Ameristar Awards Celebrate Efficient Protection

Three medical device packages were among winners in this year’s AmeriStar awards program, organized by the Institute of Packaging Professionals (IoPP). More than 150 packages were entered into the North American competition. According to IoPP, judges evaluated and analyzed packages from 18 categories at IoPP Headquarters in Naperville, IL, on February 16, 2012. Student AmeriStar entries were also judged on February 16.

Recognized in the Medical Device category were TEQ’s package for the Thoratec HM2 Tray Set, Prent Corp.’s package for Cook Urological, and Sealed Air Corp.’s package for the SmartPrep2/BMAC2.

The Thoratec HM2 Tray Set produced by TEQ and packaging engineer Bill Horkins of Thoratec.

To produce the Thoratec HM2 Tray Set, packaging engineer Bill Horkins of Thoratec worked with the design engineers at TEQ (www.teqnow.com) to replace an existing design with a more-protective, fully recyclable package system. Two modular inner trays accommodate different pump systems and accessory trays to be interchanged within the system while using the same Tyvek lids (provided by Oliver-Tolas), sealing equipment (from Belco), and parameters.

The new design eliminated “a flat flange male-formed tray design that occasionally allowed edge sealing of the Tyvek to delaminate during peeling during package use,” explains Todd McDonald, CPP, TEQ’s director of sales and marketing. “This [problem had] generated reportable field complaints and jeopardized product
sterility.”

The new design features a Denset lug to hold the tray vertically, which not only protects the product during shipment, but also allows rotational removal of the inner trays, explains McDonald. “It incorporates multilevel tray placement for ergonomic handling, ambidextrous peel design (centered or left and right), holes die-cut in lids to aid peeling and reduce repetitive (pinching) injuries, reduced width areas on the bottom of the outer tray to allow easier gripping, and reduced flexing due to reinforced ribbed areas near pull tabs.”

Hold tab areas are designed to allow thumb placement on top and index finger contours on the bottom. “Trays are strong enough that they can be held by the tabs alone without slipping and possible dropping of the tray or products,” McDonald explains. Product snap features guide manufacturing personnel during package assembly, while eliminating the need for inner retainer trays and protective caps of the product.

The new tray uses the same carton size as previous tray systems, and the tray system itself features materials that are separable and recyclable, such as virgin PETG or PE.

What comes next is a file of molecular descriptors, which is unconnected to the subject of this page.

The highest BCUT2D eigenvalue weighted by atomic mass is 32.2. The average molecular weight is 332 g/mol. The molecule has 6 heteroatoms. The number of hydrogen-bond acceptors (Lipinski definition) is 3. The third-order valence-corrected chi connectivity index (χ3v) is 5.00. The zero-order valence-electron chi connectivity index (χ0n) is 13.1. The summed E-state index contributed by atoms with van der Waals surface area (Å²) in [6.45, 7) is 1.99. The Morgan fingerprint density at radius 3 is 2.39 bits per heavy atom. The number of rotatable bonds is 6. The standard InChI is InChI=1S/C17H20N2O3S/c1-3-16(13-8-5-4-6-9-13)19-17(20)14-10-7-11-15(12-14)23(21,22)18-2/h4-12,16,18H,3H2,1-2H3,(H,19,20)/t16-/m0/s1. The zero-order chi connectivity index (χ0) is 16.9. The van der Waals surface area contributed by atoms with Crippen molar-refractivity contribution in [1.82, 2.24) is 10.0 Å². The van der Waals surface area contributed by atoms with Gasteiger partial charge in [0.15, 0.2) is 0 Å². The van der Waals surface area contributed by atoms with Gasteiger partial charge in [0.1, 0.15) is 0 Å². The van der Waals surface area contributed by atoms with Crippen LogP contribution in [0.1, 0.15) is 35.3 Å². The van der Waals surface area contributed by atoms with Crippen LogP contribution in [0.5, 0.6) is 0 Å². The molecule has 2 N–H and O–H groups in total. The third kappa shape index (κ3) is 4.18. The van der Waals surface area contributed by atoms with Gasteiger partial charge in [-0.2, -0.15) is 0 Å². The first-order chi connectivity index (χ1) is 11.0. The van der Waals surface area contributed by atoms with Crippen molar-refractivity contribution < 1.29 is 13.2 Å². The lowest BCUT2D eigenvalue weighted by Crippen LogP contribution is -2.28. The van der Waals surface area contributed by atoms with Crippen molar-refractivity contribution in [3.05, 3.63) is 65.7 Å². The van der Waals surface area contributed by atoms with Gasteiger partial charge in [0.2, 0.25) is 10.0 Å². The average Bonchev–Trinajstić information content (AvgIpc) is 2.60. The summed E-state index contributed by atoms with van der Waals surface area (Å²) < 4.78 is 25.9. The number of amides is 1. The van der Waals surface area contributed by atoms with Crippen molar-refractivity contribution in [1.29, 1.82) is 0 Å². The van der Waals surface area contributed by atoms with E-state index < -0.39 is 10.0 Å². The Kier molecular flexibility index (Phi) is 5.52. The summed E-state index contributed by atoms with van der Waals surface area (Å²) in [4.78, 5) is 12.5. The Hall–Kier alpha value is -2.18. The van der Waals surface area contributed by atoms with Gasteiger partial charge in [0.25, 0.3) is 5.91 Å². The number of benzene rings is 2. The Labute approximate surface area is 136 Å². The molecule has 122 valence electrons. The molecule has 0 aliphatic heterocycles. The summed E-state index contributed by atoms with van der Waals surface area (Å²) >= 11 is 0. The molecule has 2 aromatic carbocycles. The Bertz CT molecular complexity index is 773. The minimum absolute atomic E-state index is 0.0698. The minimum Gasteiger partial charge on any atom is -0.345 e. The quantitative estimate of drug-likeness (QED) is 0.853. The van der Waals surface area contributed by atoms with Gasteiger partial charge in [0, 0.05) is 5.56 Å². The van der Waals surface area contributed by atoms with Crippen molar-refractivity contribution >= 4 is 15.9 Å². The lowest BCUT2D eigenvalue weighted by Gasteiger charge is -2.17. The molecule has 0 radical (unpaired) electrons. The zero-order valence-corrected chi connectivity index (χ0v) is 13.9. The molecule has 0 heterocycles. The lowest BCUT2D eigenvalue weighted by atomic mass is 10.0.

Sealed Air Corp.’s tray system for the SmartPrep2/BMAC2 replaced a previous design consisting of five trays. It included optimization of the value chain through space savings, order of use, and product protection. The new package reduced the product footprint by 30% and packaging volume by 10%. The volume of sterilized contents was also reduced by 30% and weight by 50%.

Cook Urological's new tray from Prent.

When it first started work on its Bakri Postpartum Balloon, Cook Urological was looking to create and produce a well-organized product in a package, and to cut down on the amount of time required to prepare using the life-saving device. Prent Corp. and its designer Julie Isferding worked with the company on a thermoform solution: a tray/retainer combination that would hold various lengths of products, while providing ease of use, offering protection, and aiding in product identification.

 

This recyclable PETG package requires a pouch application; the retainer keeps the product securely in the tray below and accommodates several lengths of tubing held on top of the retainer prior to use. The engraved graphic logo gives customer identity. Two fold-over hinged flaps secure in a central point to help keep the package compact. The retainer also has an allocated cavity for the tip end of the tubing, which is snapped into place with the tubing coiled around the retainer in its specific cavity then the hinged flaps are folded and snapped into place, securing the product. A formed feature/cut combination at one end of the retainer acts as a removal feature. The form/cut combination at the opposite end of the tray provides an area were the various ends of the tubing can be threaded underneath. These features both allow penetration of sterilization to the product located in the tray below. A perimeter snap ring holds the retainer and provides the track for the tubing to coil around. Two other snap bar features give extra holding power between the tray and retainer. The tray’s return flange helps to avoid contact with the pouch, eliminating abrasion and simplifying loading of the package into the pouch.

 

According to the designer, the package helps conserve cost. Because the tray/retainer stack combination minimizes the footprint, more product can be shipped in the same amount of space. The tray also saves time needed to use the product to help stop hemorrhages. One assistant can take the components in the retainer and start prepping the saline IV bag while the physician or other assistant is prepping the patient with the components in the tray. In addition, the structure allows for placement of the Cook Urological logo; this helps the company increase brand awareness.

 

Ameristar Awards judging considered package innovation, sustainability, protection, economics, performance, and marketing.

Winning packages were honored at the AmeriStar and IoPP Honors & Awards Dinner, taking place Tuesday, May 22, 2012, at the Hyatt Regency O’Hare in Rosemont, IL.

For more information, visit www.iopp.org/ameristar.
 

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